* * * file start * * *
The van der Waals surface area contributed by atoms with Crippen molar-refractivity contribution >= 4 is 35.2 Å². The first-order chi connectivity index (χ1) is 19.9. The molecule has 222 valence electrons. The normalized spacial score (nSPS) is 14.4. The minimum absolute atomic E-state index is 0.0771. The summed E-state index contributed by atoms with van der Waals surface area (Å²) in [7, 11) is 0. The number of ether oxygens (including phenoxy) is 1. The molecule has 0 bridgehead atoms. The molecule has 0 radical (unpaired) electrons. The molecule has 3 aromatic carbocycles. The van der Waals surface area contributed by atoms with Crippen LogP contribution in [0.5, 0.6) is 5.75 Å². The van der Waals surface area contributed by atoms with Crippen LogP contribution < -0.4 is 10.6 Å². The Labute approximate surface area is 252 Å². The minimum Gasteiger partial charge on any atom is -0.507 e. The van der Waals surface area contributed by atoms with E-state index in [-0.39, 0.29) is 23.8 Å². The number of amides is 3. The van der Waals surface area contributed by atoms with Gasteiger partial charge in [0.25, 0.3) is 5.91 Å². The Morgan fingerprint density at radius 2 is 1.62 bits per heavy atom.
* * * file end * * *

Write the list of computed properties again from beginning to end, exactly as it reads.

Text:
The van der Waals surface area contributed by atoms with Crippen molar-refractivity contribution >= 4 is 35.2 Å². The first-order chi connectivity index (χ1) is 19.9. The molecule has 222 valence electrons. The normalized spacial score (nSPS) is 14.4. The minimum absolute atomic E-state index is 0.0771. The summed E-state index contributed by atoms with van der Waals surface area (Å²) in [7, 11) is 0. The number of ether oxygens (including phenoxy) is 1. The molecule has 0 bridgehead atoms. The molecule has 0 radical (unpaired) electrons. The molecule has 3 aromatic carbocycles. The van der Waals surface area contributed by atoms with Crippen LogP contribution in [0.5, 0.6) is 5.75 Å². The van der Waals surface area contributed by atoms with Crippen LogP contribution < -0.4 is 10.6 Å². The Labute approximate surface area is 252 Å². The minimum Gasteiger partial charge on any atom is -0.507 e. The van der Waals surface area contributed by atoms with E-state index in [-0.39, 0.29) is 23.8 Å². The number of amides is 3. The van der Waals surface area contributed by atoms with Gasteiger partial charge in [0.25, 0.3) is 5.91 Å². The Morgan fingerprint density at radius 2 is 1.62 bits per heavy atom.